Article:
Suffolk County lawmakers approved a 5-cent fee on single-use paper and plastic bags in a measure intended to encourage the use of reusable bags when shoppers make purchases at local stores.
Legislators passed the bill Wednesday by a vote of 13-4 and Suffolk County Executive Steve Bellone signaled his intent to sign the bill into law. Retailers that fail to collect the nickel would be subject to a $500 fine, once the law goes into effect on Jan. 1, 2018.
“I was shocked to see how truly this issue goes to the heart of who we are as Long Islanders,” said Legis. Dr. William Spencer (D-Centerport), who authored the bill. “[Plastic bags] fly all over the place, they get into our fences, they get into our streams, they get into our trees, they block our storm weather drains, they lead to local flooding.”
The bill is similar to a law enacted in New York City, and like-minded proposals are being debated in municipalities nationwide. Proponents said such measures have significantly reduced the use of single-use bags in California, Washington, D.C., and elsewhere, in some cases by up to 90 percent.
The legislature also approved a companion bill that aims to educate residents and businesses on switching to reusable bags when the fee goes into effect in 16 months. It also creates a task force to evaluate the fee’s effectiveness.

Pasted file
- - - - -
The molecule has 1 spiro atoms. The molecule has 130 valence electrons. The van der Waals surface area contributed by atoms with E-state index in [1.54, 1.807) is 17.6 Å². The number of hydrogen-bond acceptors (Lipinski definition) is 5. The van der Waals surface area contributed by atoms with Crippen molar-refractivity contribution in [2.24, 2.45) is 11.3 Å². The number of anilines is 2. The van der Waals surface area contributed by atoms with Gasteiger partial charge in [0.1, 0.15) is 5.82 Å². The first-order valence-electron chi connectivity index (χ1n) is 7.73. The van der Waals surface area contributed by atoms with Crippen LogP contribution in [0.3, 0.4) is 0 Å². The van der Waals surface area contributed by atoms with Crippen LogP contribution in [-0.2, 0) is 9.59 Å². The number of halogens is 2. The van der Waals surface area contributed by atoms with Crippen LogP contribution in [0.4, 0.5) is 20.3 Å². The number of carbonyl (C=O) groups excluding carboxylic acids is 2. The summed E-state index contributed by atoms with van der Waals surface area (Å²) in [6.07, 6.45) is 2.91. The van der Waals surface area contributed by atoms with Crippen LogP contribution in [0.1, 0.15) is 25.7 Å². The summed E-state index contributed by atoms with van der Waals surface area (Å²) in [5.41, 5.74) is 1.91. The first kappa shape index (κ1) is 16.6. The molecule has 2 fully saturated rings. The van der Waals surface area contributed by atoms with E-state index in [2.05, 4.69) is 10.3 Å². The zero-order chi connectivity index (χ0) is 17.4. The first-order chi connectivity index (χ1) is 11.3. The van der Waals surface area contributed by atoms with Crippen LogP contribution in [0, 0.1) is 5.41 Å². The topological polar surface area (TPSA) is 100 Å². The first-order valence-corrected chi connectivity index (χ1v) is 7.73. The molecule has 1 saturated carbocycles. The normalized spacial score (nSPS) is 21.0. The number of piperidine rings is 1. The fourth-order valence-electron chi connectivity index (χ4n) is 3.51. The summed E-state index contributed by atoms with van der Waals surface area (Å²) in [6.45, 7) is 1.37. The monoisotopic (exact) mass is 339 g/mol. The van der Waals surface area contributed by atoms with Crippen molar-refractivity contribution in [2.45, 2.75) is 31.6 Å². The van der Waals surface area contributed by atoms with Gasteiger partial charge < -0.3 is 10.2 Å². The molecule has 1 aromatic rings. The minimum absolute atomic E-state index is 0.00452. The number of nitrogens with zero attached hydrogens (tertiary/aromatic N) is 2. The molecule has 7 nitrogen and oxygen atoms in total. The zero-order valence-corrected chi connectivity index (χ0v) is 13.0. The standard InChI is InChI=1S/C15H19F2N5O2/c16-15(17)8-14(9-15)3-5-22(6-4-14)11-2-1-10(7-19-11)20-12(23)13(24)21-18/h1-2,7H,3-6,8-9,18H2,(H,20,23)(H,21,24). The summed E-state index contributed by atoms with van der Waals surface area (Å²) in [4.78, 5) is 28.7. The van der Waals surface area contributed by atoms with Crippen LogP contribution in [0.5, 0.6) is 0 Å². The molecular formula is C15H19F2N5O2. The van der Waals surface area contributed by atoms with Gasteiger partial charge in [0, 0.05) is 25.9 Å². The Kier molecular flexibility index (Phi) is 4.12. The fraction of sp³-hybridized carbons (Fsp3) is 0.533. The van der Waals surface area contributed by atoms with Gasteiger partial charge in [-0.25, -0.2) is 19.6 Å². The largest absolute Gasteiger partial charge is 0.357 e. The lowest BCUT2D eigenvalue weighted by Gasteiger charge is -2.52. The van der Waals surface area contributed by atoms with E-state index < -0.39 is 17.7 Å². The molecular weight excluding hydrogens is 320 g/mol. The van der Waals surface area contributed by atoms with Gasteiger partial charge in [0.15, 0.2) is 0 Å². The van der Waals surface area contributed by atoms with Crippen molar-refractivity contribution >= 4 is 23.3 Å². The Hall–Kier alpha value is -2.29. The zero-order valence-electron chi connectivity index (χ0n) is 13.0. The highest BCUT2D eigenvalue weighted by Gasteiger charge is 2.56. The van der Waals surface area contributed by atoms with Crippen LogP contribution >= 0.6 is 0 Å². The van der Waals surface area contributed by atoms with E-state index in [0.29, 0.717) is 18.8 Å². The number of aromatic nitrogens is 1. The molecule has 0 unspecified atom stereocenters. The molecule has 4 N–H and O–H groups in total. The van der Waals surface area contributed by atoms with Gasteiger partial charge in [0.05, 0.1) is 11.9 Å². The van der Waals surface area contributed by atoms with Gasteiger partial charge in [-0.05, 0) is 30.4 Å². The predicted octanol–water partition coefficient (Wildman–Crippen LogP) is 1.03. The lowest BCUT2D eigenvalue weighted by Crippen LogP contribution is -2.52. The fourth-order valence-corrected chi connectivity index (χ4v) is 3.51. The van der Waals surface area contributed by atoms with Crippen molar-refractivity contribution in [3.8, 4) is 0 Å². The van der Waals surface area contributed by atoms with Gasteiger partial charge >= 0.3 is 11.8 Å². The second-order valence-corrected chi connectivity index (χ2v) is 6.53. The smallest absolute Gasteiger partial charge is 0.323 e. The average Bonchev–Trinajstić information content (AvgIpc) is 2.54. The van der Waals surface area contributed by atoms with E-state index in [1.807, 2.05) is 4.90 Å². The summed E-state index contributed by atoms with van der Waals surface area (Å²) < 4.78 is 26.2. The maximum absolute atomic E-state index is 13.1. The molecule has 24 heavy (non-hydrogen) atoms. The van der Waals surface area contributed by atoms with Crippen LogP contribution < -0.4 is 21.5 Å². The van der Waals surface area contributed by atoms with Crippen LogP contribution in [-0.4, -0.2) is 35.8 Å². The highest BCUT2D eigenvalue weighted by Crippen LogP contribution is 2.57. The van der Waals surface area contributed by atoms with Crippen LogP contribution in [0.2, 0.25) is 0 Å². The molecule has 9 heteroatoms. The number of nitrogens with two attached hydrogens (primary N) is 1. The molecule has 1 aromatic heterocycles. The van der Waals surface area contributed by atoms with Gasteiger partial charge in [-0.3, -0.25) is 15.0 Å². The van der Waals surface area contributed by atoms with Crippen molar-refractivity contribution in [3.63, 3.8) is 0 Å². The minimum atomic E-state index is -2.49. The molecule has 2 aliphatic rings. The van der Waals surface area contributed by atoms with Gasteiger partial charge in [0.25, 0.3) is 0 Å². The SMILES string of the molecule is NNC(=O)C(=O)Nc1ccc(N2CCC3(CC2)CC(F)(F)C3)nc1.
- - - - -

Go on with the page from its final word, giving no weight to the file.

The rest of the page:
Lawmakers who voted against the bill cited the added increase to the already high cost of living on Long Island, especially for those on fixed incomes. One lawmaker said that although the bill was not perfect, he voted for it anyway.
“We should keep the fee,” said Legis. Tom Barraga (R-West Islip), noting that retailers get the revenue generated but the county could use the money.
Spencer, who noted that the county would need New York State approval to keep the fee, signaled that he would lobby the state legislature for that authorization.
“Single-use bags were never free,” said Adrienne Esposito, executive director of the Farmingdale-based Citizens Campaign for the Environment. “Consumers pay for these bags in the price of our groceries, and municipalities are saddled with the cost of cleaning up and landfilling plastic bags. There is a real environmental cost as well. Plastic bags litter communities, kill wildlife and pollute our oceans. Plastic bags are a mistake of the past; reusable bags are the solution for our future.”